Tuesday, January 7, 2014

A cold Winter with Farm Cats and Dogs Means. . ."If You are Cold..."

Each winter, the posts begin about bringing all CATS and ALL DOGS indoors during the cold days ahead. The farmer who leaves his working dog outside "working" is demonized. 

One wonders what these folks think of the goats, sheep, horses and cattle outside? To be hair, the working dogs and cats (barn mousers) after have it far easier given their ability to get into warmer spots with coats that are even more winter ready than any goat I've seen.

 Are we farmers doing the cows and horses harm by not bringing them inside, as well?



Doesn't the statement: "If You are Cold, THEY ARE Cold," apply to all?
(I'm in jest, folks)
(I'm in jest, folks)

If you have a dog or cat that isn't typically outdoors, that is another matter. They should not be left out as they are ill equipped if they are accustomed to being in certain temps. Further, You should never have a dog tied out in any weather and leave them to try to survive.


If you have a pet that genetically isn't a type kept outside at all in the past decades - i.e. small breeds like Chihuahuas, breeds genetically not suited to harsh winter based on their historical genetic background or those disadvantages in some way (age, illness), I believe they thrive best inside with temperatures that are mild/moderate when weather is A-typical for what they are genetically prepared to live through.

The genetic package truly isn't there for some breeds - it takes generations to breed something in or out. . .

But for many breeds of dogs - the genetics ARE there for outdoor living when they are well nourished and given solid options for shelter, just like it is there for goats, cattle, poultry, pigs and more. . .

I have to assume many people are just truly unaware when they post some of the things I'm seeing. It really makes no sense to leave one's livestock out in a barn or on pasture (which is perfectly acceptable with wind breaks, shelter to stay dry and water/food) and say a double coated working Pyrenees that comes from generations (as many do, especially those actively working on a farm) of working dogs that has grown a coat for winter through the seasonal changes their coats have and is acclimatized to cold temps (from decades or FAR, FAR MORE in genetic history) should be brought in when his flock is outside. The flock he protects.


You have issues if you take an inside dog and put them out in the middle of winter. You would have problems if you brought goats up from Florida in December and threw them out in the winters of the north, yes. You also be off track if you take a dog who grew a coat for winter through outdoor living in the fall and you bring him into a house that 75 degrees.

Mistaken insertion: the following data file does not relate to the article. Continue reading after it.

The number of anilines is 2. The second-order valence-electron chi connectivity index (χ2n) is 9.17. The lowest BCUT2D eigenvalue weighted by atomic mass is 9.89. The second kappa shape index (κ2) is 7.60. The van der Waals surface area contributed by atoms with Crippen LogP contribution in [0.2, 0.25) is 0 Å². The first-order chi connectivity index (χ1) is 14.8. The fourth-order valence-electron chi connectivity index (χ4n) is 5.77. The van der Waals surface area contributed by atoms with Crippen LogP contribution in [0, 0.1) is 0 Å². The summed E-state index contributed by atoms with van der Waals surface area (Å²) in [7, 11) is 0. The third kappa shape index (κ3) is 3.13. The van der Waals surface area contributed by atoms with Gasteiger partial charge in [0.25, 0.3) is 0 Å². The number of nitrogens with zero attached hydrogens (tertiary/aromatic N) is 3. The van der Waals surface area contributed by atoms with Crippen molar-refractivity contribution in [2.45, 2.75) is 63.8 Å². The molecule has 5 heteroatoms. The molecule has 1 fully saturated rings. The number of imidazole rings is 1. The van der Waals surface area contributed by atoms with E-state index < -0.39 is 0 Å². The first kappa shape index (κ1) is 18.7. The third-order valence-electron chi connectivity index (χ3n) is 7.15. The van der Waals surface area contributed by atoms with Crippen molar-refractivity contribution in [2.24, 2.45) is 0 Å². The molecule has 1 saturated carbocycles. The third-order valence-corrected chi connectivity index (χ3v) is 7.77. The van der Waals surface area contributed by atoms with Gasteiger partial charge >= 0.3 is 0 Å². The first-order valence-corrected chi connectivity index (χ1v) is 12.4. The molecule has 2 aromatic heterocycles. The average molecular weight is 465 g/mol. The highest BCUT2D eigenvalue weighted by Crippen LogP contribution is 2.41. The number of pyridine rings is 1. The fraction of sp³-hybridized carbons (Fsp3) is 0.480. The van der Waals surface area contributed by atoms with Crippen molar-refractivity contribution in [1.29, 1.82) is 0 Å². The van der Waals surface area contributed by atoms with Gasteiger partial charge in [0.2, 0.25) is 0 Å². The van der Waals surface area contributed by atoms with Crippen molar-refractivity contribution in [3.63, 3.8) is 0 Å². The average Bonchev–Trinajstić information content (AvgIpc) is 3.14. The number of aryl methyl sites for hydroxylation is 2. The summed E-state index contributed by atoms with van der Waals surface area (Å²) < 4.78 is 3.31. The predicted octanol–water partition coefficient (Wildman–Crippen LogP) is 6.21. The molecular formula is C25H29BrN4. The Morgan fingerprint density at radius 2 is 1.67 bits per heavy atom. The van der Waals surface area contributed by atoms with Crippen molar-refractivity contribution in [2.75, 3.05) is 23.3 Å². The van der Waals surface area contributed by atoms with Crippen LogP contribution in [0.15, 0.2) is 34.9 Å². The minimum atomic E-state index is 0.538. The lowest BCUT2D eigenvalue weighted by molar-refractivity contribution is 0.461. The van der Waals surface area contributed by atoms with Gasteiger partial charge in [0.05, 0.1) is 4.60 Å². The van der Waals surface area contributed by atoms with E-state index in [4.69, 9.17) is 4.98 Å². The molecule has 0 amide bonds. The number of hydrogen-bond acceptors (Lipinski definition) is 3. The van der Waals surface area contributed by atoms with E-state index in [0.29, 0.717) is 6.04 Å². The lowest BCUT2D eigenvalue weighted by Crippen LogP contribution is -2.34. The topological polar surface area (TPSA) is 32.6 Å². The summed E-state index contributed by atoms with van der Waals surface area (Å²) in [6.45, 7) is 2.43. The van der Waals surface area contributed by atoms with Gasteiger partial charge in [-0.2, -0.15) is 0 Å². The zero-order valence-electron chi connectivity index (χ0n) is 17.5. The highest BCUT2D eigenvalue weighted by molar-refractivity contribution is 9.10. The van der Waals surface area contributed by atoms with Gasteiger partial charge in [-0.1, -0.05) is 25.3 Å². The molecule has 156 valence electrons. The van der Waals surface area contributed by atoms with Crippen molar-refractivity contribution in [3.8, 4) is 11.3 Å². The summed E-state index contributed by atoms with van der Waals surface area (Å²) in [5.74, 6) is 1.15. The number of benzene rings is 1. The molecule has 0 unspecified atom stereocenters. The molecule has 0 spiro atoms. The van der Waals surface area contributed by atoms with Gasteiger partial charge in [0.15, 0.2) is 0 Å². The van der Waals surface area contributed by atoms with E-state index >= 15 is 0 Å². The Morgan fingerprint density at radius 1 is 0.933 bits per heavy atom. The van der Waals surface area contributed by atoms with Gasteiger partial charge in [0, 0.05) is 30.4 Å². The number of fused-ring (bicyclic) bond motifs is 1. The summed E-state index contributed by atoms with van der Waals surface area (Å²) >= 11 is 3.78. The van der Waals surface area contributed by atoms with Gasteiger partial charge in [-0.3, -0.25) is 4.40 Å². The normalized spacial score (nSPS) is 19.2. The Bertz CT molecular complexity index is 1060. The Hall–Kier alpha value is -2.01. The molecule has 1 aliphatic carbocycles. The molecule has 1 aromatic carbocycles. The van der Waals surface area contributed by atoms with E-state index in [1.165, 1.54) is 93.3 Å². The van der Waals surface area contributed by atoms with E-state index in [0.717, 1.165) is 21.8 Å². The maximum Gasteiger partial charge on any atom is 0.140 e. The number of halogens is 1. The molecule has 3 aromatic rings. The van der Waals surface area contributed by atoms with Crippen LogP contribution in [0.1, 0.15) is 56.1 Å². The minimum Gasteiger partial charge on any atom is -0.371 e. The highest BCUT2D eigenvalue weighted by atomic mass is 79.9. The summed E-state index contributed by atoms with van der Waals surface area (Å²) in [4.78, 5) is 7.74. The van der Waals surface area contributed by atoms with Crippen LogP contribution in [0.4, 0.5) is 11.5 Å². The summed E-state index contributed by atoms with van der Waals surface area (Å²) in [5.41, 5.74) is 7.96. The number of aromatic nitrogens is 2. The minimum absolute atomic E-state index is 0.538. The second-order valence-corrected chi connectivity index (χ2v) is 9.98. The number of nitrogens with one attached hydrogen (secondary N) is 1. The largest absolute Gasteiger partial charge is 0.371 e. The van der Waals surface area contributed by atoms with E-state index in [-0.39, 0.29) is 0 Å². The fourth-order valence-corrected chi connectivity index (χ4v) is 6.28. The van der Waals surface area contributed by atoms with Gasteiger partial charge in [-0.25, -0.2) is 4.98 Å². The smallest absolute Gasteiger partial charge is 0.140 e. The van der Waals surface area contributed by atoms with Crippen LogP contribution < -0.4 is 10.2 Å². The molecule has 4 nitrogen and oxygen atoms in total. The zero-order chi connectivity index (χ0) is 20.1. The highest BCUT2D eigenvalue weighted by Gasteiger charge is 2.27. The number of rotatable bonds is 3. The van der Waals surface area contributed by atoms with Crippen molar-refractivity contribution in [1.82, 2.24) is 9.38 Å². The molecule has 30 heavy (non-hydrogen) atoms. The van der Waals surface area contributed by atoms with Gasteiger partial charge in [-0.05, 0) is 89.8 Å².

Common sense, folks. 

DON'T DO those things. . .

If a healthy animal's genetic package works with the outdoors and the animal is acclimatized - you are not doing them a disservice by providing appropriate food and shelter verses bringing them in to temps far higher than they are used to in winter, No more than your sheep and goats guarded by the said dog are being dealt a disservice, for instance.

Now, if a person wants to do this - that is a personal choice, but it is neither kinder or more sensible.

My Pyr has three options for shelter - a covered porch where it is dry with a bedding area, a huge dog house with straw and a covered opening. . . and a barn full of hay. . .

And just where do I often find him in the worst of weather? Laying in the driveway and rolling around playing with the other farm dogs. . .because that is WHAT dogs that have acclimatized coats, breeding and so forth think of cold weather. . .

Where were the horses in snow, rain and wind? Well, not in the barn with hay - they are found poking around on the hillside in the wind. . .

Your acclimated farming dogs, just like your livestock, should have access to windbreaks, shelter, bedding, plenty of food and unfrozen water -

They will be fine.

We can all sigh with relief now.

Pages

LUCAS FARM

Be thou diligent to know the state of thy flocks, and look well to thy herds. For riches are not for ever: and doth the crown endure to every generation? The hay appeareth, and the tender grass sheweth itself, and herbs of the mountains are gathered. The lambs are for thy clothing, and the goats are the price of the field. And thou shalt have goats' milk enough for thy food, for the food of thy household, and for the maintenance for thy maidens

- Proverbs 27:23-27




"I know of no pursuit in which more real and important services can be rendered to any country than by improving its agriculture, its breed of useful animals, and other branches of a husbandman's cares."

- George Washington